- Systemic support embedded in debt and deposit ratings

Marfin's debt and deposit ratings continue to benefit from one notch of uplift, reflecting Moody's view of the balance between (i) the constrained domestic capacity of the Cypriot government to provide support to the banking system, if needed, and (ii) the additional resources that could potentially be made available to Cyprus in the context of its membership in the European Monetary Union.

Developing outlook

The developing outlook on the bank's ratings primarily reflects the uncertainty regarding its capital and funding position.

- What could move the ratings up/down

Marfin's ratings could be upgraded following (i) a successful recapitalisation that would restore the bank's solvency, and (ii) a material reduction in central bank funding.

Moody's would consider further downgrading Marfin's standalone rating in the event of (i) a failure to successfully implement its recapitalisation plan; (ii) further material asset-quality deterioration, resulting in losses that would further erode the bank's capital position; (iiii) further impairments in the bank's GGB holdings, resulting in losses that would further erode the bank's capital position; or (iv) continued deposit outflows.

- HELLENIC BANK

The one-notch downgrade of Hellenic's standalone credit assessment, which underpins the downgrade of the bank's debt and deposit ratings, was driven by the following factors:

1. The primary driver of the rating action on Hellenic is the recent increase in its problem loans, which is compounding legacy asset-quality issues, and Moody's expectation that problem loans will continue to build over the near to medium term. Non-performing loans (NPLs) reported by the bank increased to 13.2% of gross loans in December 2011, from 9.8% in December 2010; however, Moody's notes that these reported ratios do not capture delinquent loans that are fully covered by tangible collateral. As Moody's remains concerned about the timeliness of collateral recoverability in the current market, and given that such loans accounted for an additional 8% of gross loans in 2010, the rating agency estimates that problem loan levels may be over 21% as of December 2011. While the bank reports that provisioning coverage of problem loans stood at 68%, from 73% a year earlier, Moody's points out that these figures do not account for delinquent loans that are fully covered by tangible collateral. As of December 2010, coverage including such loans had been around 49%, leaving the bank's capital vulnerable to losses from such loans.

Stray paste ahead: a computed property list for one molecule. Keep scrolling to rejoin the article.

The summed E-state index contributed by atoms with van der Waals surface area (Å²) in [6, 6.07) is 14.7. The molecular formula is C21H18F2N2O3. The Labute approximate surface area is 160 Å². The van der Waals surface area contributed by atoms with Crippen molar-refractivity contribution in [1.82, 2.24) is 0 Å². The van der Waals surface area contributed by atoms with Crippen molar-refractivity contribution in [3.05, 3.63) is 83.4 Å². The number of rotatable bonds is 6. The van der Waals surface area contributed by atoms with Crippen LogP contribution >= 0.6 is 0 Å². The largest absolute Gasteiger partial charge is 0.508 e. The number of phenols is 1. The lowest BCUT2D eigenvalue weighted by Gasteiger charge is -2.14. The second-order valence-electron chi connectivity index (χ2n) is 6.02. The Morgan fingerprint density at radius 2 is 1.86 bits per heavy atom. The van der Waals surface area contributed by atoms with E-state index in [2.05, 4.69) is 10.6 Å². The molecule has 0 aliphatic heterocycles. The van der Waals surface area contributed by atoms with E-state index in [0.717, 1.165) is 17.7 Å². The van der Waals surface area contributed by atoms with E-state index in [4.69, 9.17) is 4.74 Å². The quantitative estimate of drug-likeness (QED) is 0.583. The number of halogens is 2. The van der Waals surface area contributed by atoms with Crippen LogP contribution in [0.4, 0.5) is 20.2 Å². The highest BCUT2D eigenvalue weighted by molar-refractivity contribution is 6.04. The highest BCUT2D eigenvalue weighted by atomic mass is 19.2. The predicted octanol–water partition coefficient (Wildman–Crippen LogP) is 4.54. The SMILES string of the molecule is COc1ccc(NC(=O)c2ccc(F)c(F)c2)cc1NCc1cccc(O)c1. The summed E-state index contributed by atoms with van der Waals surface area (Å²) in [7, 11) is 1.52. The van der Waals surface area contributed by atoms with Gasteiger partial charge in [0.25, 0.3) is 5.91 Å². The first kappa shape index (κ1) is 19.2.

Furthermore, Moody's expects that asset-quality pressures stemming from the weakening Cypriot operating environment, which accounts for the bulk of Hellenic's loan book, and from the depth of the Greek economic crisis (which accounts for 17%) will continue to contribute to further problem loan formation. This view is based on (i) mounting economic pressures in Cyprus, with real GDP for Cyprus forecast to contract by 1% in 2012; and (ii) further deterioration in the repayment capacity of Greek borrowers, with Greece's economy entering its fifth consecutive year of contraction in 2012.

2. The second driver of Hellenic's downgrade is the impact of the crystallisation of losses on Hellenic's GGB holdings, albeit at lower levels than has been recorded by other rated Cypriot banks. Following a 70% impairment charge on the nominal value of GGBs, as indicated in the bank's preliminary 2011 financial results, Hellenic's Tier 1 ratio decreased to 10% in December 2011, from 12% in December 2010 (core Tier 1 data is not publically available). Moreover, as Hellenic's remaining GGB exposures are now relatively small -- with a book value of EUR35 million (8% of reported equity), as of December 2011 -- the bank remains less exposed to potential future losses, beyond the current debt exchange, compared to domestic peers.

3. The positioning of Hellenic's standalone rating above those of its domestic peers also takes into account its stronger liquidity position. Hellenic has maintained a relatively high level of liquid assets, with cash, bank placements and debt investments amounting to 36.4% of total assets in December 2011 and no central bank funding.